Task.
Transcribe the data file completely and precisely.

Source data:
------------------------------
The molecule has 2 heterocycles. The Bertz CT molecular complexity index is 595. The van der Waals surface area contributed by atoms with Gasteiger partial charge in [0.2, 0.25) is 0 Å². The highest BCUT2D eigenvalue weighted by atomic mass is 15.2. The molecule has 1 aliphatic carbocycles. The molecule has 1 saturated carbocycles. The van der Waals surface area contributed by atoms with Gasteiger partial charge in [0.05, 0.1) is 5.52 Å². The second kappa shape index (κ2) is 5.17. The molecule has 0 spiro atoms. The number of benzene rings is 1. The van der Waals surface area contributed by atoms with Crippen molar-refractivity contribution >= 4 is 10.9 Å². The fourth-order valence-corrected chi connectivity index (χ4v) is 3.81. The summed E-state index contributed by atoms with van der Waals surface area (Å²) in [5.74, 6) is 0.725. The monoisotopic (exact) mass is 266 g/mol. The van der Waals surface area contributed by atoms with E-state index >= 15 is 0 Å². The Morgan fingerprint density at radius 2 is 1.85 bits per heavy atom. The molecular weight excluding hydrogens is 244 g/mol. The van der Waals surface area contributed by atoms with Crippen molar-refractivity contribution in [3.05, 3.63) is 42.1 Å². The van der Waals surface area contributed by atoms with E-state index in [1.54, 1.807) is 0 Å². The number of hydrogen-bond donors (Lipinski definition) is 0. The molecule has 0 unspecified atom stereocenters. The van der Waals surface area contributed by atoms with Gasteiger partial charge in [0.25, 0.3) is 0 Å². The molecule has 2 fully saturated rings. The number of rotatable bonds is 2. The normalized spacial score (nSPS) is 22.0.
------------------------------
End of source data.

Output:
The molecule has 2 heterocycles. The Bertz CT molecular complexity index is 595. The van der Waals surface area contributed by atoms with Gasteiger partial charge in [0.2, 0.25) is 0 Å². The highest BCUT2D eigenvalue weighted by atomic mass is 15.2. The molecule has 1 aliphatic carbocycles. The molecule has 1 saturated carbocycles. The van der Waals surface area contributed by atoms with Gasteiger partial charge in [0.05, 0.1) is 5.52 Å². The second kappa shape index (κ2) is 5.17. The molecule has 0 spiro atoms. The number of benzene rings is 1. The van der Waals surface area contributed by atoms with Crippen molar-refractivity contribution >= 4 is 10.9 Å². The fourth-order valence-corrected chi connectivity index (χ4v) is 3.81. The summed E-state index contributed by atoms with van der Waals surface area (Å²) in [5.74, 6) is 0.725. The monoisotopic (exact) mass is 266 g/mol. The van der Waals surface area contributed by atoms with E-state index >= 15 is 0 Å². The Morgan fingerprint density at radius 2 is 1.85 bits per heavy atom. The molecular weight excluding hydrogens is 244 g/mol. The van der Waals surface area contributed by atoms with Crippen molar-refractivity contribution in [3.05, 3.63) is 42.1 Å². The van der Waals surface area contributed by atoms with E-state index in [1.54, 1.807) is 0 Å². The number of hydrogen-bond donors (Lipinski definition) is 0. The molecule has 0 unspecified atom stereocenters. The van der Waals surface area contributed by atoms with Gasteiger partial charge in [0.25, 0.3) is 0 Å². The molecule has 2 fully saturated rings. The number of rotatable bonds is 2. The normalized spacial score (nSPS) is 22.0.